Who Really Owns America's Riverbeds?
Tomorrow is a big day in Washington, D.C. for anyone who likes fishing, rafting, or canoeing public water in the United States. In what is likely the most meaningful river-access case ever heard before the U.S. Supreme Court, PPL Montana v Montana is seeking to answer the long-disputed question of who really owns the riverbeds on navigable waterways, and whether the definition of "navigable" should be based on the present, or based on the river's navigability when the state joined the Union.
This case should greatly interest anyone in the country, especially considering recent access debates that have sprung up on the Jackson River in Virginia, the Provo River in Utah, and the Taylor River in Colorado— a conflict that led to HB1188—the "Right to Float" bill, which led to Governor Bill Ritter's "River Access Dispute Resolution Task Force," which led, eventually, to the appointment in September of the three-person "River Access Mediation Commission."
I write about the Taylor situation in the forthcoming winter issue of The Drake (check fly shops next week), but the subject of that piece is primarily about easements, like the one recently uncovered on the Provo by the Utah Stream Access Coalition. But this case is even more important, and has implications far beyond Montana. Indeed, one of PPL's executives might have put it best: "We welcome the Supreme Court's decision to take up this case," said Robert Grey, senior vice president of PPL, when the Supreme Court agreed back in June to hear the case. "Because of the broad implications it has for water users throughout the West."
Twenty-six State Attorneys General filed a joint Amicus Brief in support of the State of Montana, including Oregon, Washington, Idaho, Alaska, Nevada, and New Mexico. But not Colorado. Why? For the answer, you need look no further than four of the organizations who filed Amicus briefs in support of the power company—all of them from The Centennial State: Colorado Cattlemen's Association; Colorado Farm Bureau; The Creekside Coalition; and The Mountain States Legal Foundation (shocker).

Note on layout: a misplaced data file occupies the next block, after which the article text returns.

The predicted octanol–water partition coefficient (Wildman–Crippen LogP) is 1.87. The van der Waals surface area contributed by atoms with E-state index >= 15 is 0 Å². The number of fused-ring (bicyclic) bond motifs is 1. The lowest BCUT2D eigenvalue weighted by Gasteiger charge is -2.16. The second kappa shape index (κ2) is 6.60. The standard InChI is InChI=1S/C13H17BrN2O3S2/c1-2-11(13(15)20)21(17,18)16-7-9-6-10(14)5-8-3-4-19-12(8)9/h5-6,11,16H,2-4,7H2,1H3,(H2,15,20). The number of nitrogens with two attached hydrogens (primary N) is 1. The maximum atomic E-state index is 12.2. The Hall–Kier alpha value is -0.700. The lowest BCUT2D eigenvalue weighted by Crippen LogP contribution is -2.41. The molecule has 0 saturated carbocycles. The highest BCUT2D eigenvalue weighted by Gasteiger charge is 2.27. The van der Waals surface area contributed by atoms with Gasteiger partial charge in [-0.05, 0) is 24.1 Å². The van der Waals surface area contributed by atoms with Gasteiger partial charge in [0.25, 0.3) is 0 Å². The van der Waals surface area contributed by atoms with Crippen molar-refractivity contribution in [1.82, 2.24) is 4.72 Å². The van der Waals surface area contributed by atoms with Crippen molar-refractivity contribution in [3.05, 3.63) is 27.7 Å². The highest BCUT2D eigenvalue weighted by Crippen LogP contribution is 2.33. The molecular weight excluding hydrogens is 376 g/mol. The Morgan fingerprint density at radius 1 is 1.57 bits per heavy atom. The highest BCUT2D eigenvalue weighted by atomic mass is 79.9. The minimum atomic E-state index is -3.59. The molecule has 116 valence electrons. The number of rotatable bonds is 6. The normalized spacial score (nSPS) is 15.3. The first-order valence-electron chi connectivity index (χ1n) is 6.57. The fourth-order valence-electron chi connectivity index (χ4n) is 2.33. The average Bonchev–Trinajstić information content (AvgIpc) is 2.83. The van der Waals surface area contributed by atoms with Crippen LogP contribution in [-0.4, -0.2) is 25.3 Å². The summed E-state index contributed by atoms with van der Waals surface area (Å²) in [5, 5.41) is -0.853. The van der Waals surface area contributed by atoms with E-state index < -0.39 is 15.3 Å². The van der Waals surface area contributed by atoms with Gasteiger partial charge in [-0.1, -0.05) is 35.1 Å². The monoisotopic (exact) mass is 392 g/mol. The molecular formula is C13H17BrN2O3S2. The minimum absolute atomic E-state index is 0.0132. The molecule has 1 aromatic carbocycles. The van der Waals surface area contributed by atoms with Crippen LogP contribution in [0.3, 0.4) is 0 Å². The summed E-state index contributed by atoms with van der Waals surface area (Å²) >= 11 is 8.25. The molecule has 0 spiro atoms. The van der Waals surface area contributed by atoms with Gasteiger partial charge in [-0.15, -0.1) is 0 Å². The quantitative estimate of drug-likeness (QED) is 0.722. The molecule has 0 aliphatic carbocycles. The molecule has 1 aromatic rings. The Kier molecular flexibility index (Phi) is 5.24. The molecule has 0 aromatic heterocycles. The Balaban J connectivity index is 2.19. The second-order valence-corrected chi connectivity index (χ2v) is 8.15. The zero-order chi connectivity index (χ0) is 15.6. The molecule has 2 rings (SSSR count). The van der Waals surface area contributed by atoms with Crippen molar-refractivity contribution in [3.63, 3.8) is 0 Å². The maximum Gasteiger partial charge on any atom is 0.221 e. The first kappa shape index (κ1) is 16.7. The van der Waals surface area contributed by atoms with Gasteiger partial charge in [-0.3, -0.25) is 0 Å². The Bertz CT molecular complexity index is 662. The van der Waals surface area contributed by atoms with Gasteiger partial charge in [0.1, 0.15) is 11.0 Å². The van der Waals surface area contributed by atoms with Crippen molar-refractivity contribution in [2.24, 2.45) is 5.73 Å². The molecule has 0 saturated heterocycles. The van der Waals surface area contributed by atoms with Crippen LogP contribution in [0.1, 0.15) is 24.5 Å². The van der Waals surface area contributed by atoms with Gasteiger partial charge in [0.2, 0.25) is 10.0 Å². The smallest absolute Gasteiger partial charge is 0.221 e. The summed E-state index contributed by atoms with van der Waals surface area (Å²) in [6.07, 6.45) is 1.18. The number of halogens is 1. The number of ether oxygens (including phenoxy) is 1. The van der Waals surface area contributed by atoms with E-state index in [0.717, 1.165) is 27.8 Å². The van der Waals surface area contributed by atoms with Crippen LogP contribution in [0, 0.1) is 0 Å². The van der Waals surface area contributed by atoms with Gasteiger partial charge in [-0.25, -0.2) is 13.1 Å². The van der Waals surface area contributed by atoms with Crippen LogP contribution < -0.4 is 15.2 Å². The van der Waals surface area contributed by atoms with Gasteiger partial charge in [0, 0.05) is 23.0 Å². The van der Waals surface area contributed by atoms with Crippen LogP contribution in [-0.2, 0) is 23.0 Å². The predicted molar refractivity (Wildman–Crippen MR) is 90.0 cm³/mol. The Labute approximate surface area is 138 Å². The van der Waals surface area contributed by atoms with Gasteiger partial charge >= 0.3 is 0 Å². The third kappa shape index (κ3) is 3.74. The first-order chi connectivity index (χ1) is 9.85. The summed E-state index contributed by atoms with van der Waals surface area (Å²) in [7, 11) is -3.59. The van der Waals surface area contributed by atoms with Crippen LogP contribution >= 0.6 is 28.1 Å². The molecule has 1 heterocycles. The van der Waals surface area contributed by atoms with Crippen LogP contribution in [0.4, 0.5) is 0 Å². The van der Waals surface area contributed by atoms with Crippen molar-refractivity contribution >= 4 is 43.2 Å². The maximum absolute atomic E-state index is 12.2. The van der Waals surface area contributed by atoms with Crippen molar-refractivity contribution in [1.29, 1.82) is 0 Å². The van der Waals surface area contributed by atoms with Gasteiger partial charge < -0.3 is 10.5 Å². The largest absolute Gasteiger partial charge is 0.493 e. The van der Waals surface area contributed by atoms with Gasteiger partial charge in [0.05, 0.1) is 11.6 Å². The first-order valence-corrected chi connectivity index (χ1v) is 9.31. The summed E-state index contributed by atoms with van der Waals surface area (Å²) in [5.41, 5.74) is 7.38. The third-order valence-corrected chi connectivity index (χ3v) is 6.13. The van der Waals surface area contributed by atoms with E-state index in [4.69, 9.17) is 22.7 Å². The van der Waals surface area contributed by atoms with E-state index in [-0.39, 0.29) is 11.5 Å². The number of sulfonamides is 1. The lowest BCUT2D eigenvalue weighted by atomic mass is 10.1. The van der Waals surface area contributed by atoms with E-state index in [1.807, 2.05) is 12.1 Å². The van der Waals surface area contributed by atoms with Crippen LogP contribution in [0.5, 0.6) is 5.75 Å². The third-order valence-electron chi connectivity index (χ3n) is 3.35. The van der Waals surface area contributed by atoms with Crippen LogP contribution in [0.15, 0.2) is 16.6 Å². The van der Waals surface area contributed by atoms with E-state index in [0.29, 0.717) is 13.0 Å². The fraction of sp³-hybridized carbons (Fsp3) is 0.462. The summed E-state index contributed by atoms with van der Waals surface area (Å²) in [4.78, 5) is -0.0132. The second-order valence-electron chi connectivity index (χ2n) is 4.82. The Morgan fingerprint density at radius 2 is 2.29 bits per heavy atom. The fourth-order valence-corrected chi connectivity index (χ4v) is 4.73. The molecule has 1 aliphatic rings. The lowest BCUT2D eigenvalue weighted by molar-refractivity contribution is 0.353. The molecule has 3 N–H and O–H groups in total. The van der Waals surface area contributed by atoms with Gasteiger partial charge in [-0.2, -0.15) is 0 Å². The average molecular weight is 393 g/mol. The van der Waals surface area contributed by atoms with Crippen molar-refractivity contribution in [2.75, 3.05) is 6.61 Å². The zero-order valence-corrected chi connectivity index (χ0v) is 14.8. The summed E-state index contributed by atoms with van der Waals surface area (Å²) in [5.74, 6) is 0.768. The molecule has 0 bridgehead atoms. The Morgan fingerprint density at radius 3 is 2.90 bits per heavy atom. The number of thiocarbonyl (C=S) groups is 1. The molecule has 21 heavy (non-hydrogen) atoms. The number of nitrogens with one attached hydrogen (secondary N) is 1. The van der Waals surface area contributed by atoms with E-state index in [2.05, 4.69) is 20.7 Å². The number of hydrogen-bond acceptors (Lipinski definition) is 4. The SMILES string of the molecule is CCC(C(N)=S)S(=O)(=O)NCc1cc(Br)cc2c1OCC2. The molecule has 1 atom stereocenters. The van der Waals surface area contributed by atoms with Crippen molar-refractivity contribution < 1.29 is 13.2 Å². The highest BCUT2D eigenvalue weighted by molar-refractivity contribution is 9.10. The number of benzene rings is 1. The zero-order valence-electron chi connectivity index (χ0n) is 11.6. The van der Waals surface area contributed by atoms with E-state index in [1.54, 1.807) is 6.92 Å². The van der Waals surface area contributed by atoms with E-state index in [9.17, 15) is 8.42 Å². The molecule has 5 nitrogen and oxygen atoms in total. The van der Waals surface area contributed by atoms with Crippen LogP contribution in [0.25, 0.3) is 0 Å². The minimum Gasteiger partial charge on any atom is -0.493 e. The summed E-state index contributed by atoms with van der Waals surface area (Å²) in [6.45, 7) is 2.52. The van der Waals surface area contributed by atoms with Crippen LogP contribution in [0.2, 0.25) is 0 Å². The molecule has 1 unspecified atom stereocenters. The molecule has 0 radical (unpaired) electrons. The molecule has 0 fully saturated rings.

At issue is whether a Montana Power company—PPL Montana, owners of several dams on Montana rivers, including Hebgen Dam on the Madison, Rainbow Dam on the Missouri, and Kerr Dam on the Flathead—owns the land beneath the rivers that flow past its property. The case came to be in 2003 after two private citizens filed a lawsuit claiming that PPL owed the state back-rent for use of the lands.
This is where I have a problem with the other side in this case. The State ended up joining the private individuals in the suit, and a district court awarded Montana almost fifty million dollars in damages. FIFTY million? I'm nervous about the outcome of this case, and I hope that the PPL power company loses big, but if attorneys for PPL are able to win—and anything is possible with our current Supreme Court—we might look back at this case that cost us a huge slice of our public domain and say that it was a greedy, opportunist overreach by the State of Montana, not PPL, that set this ball in motion.
Still, for the sake of fishermen and rafters everywhere, this is a scary situation. That this case comes out of Montana is not surprising. That it involves the Missouri, the Madison, and Clark Fork is notable. As long as Montana access debates stayed focused on Big Sky backwaters like Mitchell Slough or the Ruby River, they hadn't drawn much national attention. But these are three of the biggest, most popular, most fishable rivers in the West. If the beds and banks of these rivers can be given away to a private party, then it will be a fishing lodge land-grab and privatization stampede for many other waterways in the country.
Colorado already has the friendliest landowner laws in the nation in terms of riparian-zone property rights. But if the Supreme Court in this case rules for PPL, it will only embolden Colorado landowners to push for what many of them already feel they own: the river itself and the air above it. Nowhere was this more evident than on the Taylor, where one landowner compared rafting past his property to "walking across your lawn."
And as for the 26 states that sided with Montana? All they would have to do if the Court rules for PPL is change their river-access laws to match Colorado's. Which is a wonderful thing—as long as you're a riverfront landowner.